It's a question journalists get asked by friends, family and colleagues after most interviews: So, what were they really like?
Since spending three days this summer in New York with England and Chelsea's Ashley Cole for Football Focus, I've lost count of how many times this question has been put to me.
It doesn't take much working out why.
It's no secret that the man described as one of the best left-backs in the world isn't the most popular person in the country.
Cole was in the Big Apple to announce he was going into business with US rapper Jay-Z. The pair will be opening a restaurant in London next year.
At the time, his relationship with ex-wife Cheryl Cole was front page news for the tabloids. So I wasn't sure what mood I'd find him in.
When I arrived for our first interview, Cole was all handshakes and smiles and could not have made a better first impression. He certainly didn't strike you as the character portrayed in the tabloids.
The interview went well until the questions became more searching. Cole's responses became more spiked.
We discuss how his initiative with Jay-Z will help unemployed people get jobs and how he does a lot of charity work but chooses not to 'shout about it'. I'm curious why not.
"Because I don't need to, because I can't win sometimes," the Chelsea man says.
"I just play my football and if I can help people - then I help people. I don't think it's my personality to be going around telling people what I'm doing."
A number of sports people and celebrities use social media as a tool to control their self-image. At the very least it offers a right of reply to stories. But Cole won't be joining those on Twitter.
"Never," he says with conviction. "I get the reason for it but I don't need to come out fighting over every single thing that's in the paper or everything that's said. I don't need to come out and bat it back at people because my friends and family know the true me."
The next day we meet in New York's East Village - the uber cool part of NYC. Cole turns up in a Cassius Clay T-shirt, shorts and shades. He's smiling and immediately seems much more relaxed. I sense this could be the opportunity to get to know the 'true' Ashley.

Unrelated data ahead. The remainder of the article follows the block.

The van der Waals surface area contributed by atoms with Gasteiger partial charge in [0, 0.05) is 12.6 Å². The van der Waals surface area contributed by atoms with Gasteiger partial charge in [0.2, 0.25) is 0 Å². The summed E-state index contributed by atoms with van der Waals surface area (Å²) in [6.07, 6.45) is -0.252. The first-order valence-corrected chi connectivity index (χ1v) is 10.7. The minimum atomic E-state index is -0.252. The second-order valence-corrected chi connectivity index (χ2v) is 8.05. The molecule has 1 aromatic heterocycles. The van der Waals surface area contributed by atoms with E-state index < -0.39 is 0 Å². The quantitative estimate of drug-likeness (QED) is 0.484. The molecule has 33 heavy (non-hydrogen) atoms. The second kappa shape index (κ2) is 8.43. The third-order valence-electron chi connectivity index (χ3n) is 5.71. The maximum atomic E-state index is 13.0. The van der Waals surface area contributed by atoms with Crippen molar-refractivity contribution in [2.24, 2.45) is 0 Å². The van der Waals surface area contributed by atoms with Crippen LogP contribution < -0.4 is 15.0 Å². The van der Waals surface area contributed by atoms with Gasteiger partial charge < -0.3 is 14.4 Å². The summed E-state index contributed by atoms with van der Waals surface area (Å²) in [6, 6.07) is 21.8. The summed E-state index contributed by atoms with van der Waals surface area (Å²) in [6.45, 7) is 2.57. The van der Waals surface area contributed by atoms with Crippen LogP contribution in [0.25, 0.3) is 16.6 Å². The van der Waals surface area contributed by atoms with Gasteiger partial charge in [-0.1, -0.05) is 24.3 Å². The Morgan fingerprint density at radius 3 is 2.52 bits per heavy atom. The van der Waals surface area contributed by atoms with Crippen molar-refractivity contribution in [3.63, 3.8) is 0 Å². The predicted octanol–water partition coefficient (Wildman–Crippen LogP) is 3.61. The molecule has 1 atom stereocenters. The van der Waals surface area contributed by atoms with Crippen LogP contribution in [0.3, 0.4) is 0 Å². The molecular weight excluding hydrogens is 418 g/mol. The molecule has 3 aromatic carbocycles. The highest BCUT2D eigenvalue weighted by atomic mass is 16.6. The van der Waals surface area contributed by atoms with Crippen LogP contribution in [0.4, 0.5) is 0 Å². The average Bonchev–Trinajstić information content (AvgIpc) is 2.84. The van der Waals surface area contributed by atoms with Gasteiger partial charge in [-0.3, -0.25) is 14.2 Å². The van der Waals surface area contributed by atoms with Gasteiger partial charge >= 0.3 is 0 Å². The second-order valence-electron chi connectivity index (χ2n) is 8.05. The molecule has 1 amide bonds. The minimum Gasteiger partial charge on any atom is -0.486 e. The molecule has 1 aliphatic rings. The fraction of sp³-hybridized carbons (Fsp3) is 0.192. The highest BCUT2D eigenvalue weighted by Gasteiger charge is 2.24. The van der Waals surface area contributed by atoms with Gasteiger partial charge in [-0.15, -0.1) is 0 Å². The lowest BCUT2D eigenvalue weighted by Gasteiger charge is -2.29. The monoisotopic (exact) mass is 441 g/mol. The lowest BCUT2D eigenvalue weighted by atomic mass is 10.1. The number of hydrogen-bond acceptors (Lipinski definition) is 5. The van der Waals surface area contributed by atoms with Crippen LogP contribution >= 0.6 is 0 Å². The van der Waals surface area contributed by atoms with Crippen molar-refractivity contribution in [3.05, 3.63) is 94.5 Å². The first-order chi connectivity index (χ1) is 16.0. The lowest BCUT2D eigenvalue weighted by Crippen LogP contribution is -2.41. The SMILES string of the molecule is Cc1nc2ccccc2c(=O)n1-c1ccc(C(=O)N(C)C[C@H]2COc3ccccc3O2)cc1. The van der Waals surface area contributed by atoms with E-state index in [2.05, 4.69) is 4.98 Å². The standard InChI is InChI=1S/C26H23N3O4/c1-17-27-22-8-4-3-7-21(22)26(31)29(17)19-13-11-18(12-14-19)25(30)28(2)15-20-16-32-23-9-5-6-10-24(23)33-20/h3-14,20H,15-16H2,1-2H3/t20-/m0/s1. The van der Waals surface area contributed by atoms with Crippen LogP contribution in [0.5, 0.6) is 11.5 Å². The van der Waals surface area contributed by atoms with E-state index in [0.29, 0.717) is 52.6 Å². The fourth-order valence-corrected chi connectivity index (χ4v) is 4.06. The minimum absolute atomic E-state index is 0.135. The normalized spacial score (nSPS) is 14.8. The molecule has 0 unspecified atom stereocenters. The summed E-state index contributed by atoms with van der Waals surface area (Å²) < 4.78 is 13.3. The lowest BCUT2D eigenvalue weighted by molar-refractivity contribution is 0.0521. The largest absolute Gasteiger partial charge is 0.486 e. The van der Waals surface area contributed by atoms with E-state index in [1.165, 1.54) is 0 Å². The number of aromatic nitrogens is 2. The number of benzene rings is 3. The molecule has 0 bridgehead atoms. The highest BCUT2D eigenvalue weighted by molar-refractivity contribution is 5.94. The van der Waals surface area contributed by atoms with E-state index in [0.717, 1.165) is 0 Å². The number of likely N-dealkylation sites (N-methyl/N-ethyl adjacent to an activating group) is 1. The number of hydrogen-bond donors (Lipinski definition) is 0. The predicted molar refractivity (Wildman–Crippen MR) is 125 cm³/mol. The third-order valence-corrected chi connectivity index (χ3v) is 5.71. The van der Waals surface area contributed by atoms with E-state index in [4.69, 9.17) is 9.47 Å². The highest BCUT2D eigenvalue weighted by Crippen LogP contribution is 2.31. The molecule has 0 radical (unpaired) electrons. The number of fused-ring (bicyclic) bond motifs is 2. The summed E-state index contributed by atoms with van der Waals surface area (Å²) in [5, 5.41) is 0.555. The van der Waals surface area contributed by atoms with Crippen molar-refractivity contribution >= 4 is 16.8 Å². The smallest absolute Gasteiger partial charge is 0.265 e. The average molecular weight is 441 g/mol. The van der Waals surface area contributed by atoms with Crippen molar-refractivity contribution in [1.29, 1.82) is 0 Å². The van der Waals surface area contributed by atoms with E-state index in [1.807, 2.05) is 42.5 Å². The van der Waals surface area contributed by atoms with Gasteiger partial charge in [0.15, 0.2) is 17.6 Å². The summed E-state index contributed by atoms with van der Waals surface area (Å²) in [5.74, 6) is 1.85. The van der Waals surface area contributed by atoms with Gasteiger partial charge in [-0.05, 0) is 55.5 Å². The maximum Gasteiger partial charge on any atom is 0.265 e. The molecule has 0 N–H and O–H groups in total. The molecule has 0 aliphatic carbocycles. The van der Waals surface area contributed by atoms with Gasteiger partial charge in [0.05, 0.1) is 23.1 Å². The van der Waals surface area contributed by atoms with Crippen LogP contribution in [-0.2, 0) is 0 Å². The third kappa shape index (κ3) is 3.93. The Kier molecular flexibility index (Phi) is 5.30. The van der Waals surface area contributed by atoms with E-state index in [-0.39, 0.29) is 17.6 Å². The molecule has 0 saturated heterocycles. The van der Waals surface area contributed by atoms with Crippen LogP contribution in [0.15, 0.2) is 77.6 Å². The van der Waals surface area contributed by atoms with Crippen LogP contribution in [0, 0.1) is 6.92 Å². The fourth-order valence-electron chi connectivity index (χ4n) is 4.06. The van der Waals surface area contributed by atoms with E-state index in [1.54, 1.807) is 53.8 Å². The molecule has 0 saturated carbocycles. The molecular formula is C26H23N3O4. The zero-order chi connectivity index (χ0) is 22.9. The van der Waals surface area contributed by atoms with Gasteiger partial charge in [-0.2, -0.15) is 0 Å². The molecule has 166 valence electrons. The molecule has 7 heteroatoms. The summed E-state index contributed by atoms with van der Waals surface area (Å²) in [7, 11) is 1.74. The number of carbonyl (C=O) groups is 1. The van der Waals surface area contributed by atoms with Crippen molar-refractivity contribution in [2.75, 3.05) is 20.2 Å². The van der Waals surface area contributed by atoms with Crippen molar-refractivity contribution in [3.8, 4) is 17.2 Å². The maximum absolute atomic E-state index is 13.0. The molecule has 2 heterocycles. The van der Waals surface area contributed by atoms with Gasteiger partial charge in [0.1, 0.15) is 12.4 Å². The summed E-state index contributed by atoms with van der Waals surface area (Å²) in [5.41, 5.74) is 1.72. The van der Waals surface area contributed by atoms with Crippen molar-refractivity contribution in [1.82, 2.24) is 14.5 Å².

We decide to conduct the interview while taking a stroll around the local area.
The conversation is fluid as we discuss his memories of playing football as a youngster with Jlloyd Samuel and Ledley King, his mum's role in his life and Bow, where he grew up in East London.
He tells me he'd love to play for Great Britain at the Olympics and opens up about the pressures young players face in the modern game. He's engaging, polite and listens carefully to my questions before offering thoughtful answers.
Then suddenly something catches Cole's eye.
"Look at this guy over there on the left in the stripy shirt," he said. "He was following us yesterday. Look! He's papping us. It's nuts!
"I don't know how they know where I am."
It's the paparazzi following us as we do the interview.
"Over the years I've got used to it," he says.
"But it is kinda strange when people know exactly where I've been because they saw it in the newspaper.
"But this is the culture we live in now where people are interested in what you're doing on holiday so we have to just basically accept it."
At the end of the interview, Cole is happy to continue chatting away. I feel I've met the Ashley Cole his friends and family know. The radio silence at the conclusion of our first interview suddenly seems a distant memory.
The next time I see Cole is at the Roc Nation offices. He's there to talk to Jay-Z about the restaurant venture.
Jay-Z doesn't wish to do any media on the initiative and asks the journalists to leave. It seems self-image is everything to him. How he is perceived by the public is essential to his success as an artist and businessman. If he's not looking his best, feeling at his most articulate or is tired - he doesn't put himself out there.
Cole on the other hand is the polar opposite. He's not really concerned with how he's perceived. For him it's very simple. He is a footballer and as long as he is doing this well - then that's all that matters.
Cole doesn't buy into the whole PR game - and on the face of it some would say he's suffered for it. However, it begs the question whether he is naïve or his reluctance to engage with PR is actually quite refreshing.
"I don't do things to try and get publicity or anything like that," he said. "I'm not opening the restaurant for publicity. I'm doing it for the love of meeting Jay-Z and giving people a chance to get back into employment."
Love him, loathe him, the public's perception of Cole raises an interesting debate.
In the modern game, how well you play football doesn't appear to be the main thing the public judge footballers on any more.
But who is responsible for creating that dynamic? The players who employ PR people, the public that crave non-football related information or the media who are knocking on the doors of top footballers' parents?